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John Clarke

Historian of Brookwood Cemetery

“Shipping Wonders of the World”

Shipping wonders of the worldThis page offers additional information about Shipping Wonders of the World as a publishing project. It is intended as a short essay describing the work as a whole.

Shipping Wonders of the World was published by the Amalgamated Press in 1936-7. It was the second of several part works issued by them under the editorship of Clarence Winchester.

The series was launched at a good time for British shipping, with the first issue featuring a long article on the recently completed RMS Queen Mary, supported by a photogravure supplement and an engraving of the liner by Frank Mason. Further articles on this “super liner” appeared in subsequent issues.

One oddity - to modern eyes - is the part work was not designed so that articles fitted the confines of each issue. Few weekly parts end this way and virtually all end unfinished, with the article being completed with the next issue. The exception is part 26, which completed volume 1. This method may have been a ploy to sell two issues rather than one, since if an article of interest appeared at the end of one issue, the reader would feel obliged to buy the next issue to complete the story.

Although much of the content is devoted to British shipping, both contemporary and past, the overall emphasis was international in scale and scope. As Clarence Winchester declared in the foreword to the series, “it sets out to be the most comprehensive work on the subject yet published”.

The table of contents shows that Shipping Wonders of the World does not just cover ships. There are articles covering exploration, individual heroism, of duties carried on beneath the surface of the waters, and the wonders of the ocean itself. The scope of Shipping Wonders of the World is therefore extraordinarily wide.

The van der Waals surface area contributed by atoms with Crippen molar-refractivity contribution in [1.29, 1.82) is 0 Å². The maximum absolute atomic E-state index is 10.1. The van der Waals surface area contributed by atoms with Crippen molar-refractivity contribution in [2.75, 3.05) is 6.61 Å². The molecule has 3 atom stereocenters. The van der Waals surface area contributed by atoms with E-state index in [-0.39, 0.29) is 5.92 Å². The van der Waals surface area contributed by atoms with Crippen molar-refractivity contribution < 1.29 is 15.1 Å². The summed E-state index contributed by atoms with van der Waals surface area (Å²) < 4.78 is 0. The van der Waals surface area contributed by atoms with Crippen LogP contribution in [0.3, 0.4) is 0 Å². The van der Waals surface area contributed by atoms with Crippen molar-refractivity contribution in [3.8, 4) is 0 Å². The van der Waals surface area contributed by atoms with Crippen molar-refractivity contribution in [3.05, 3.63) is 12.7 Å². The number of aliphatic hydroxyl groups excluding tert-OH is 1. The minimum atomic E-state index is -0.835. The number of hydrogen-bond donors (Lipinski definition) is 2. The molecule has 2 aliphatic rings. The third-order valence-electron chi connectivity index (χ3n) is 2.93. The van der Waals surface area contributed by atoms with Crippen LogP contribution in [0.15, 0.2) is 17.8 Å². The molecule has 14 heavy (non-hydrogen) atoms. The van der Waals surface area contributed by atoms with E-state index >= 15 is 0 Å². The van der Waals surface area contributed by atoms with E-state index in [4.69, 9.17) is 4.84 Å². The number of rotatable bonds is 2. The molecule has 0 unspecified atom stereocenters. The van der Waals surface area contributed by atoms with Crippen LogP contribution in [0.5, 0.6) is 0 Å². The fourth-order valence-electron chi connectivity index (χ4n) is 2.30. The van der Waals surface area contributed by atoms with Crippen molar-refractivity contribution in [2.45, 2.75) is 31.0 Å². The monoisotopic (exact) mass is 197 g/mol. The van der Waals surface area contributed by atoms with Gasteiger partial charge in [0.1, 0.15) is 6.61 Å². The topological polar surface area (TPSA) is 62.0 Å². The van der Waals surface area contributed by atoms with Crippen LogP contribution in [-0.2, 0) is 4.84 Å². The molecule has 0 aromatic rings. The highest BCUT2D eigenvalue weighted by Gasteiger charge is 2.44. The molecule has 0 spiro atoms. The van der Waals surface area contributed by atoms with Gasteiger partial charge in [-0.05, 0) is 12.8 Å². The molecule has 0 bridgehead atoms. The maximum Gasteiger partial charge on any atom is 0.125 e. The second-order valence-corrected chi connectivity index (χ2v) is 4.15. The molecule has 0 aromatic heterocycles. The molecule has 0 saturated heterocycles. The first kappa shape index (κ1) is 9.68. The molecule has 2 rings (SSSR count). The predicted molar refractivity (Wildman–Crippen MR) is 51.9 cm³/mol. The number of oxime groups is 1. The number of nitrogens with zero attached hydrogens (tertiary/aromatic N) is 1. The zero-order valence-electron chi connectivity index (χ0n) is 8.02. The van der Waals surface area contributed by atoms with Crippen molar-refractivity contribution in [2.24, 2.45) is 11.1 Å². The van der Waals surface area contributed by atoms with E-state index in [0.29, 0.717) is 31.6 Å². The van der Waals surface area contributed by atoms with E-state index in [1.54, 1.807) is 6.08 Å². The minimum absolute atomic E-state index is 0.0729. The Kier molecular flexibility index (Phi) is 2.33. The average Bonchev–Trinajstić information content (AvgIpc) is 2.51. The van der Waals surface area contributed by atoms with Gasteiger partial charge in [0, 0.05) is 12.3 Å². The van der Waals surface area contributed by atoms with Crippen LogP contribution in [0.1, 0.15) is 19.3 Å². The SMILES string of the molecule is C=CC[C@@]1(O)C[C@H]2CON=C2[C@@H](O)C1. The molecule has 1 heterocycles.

As the series completed, a casebinding service was offered. The style chosen was in the usual Amalgamated Press “house style” of a lettered and illustrated spine, with a design impressed into the front cover with the title of the series.

For Shipping Wonders of the World the standard casebinding offered was in a rich blue cloth. The spine of each volume carried a different maritime vignette (a sailing ship for volume 1, a liner for volume 2), the title of the series, the volume, and the pagination. The front cover had a design incorporating a sailing ship.

This was offered as a two-volume set. The binding service removed the outer covers of the weekly parts, so the series was bound with all the appearance of two hardback books with a continuous pagination throughout each volume.

The success of Shipping Wonders of the World is shown by the fact it was a longer series than its predecessor, Railway Wonders of the World. Railway Wonders of the World comprised 50 issues whereas the scope of Shipping Wonders of the World resulted in a total of 55 issues, the highest of any in the “Wonders of …” series.

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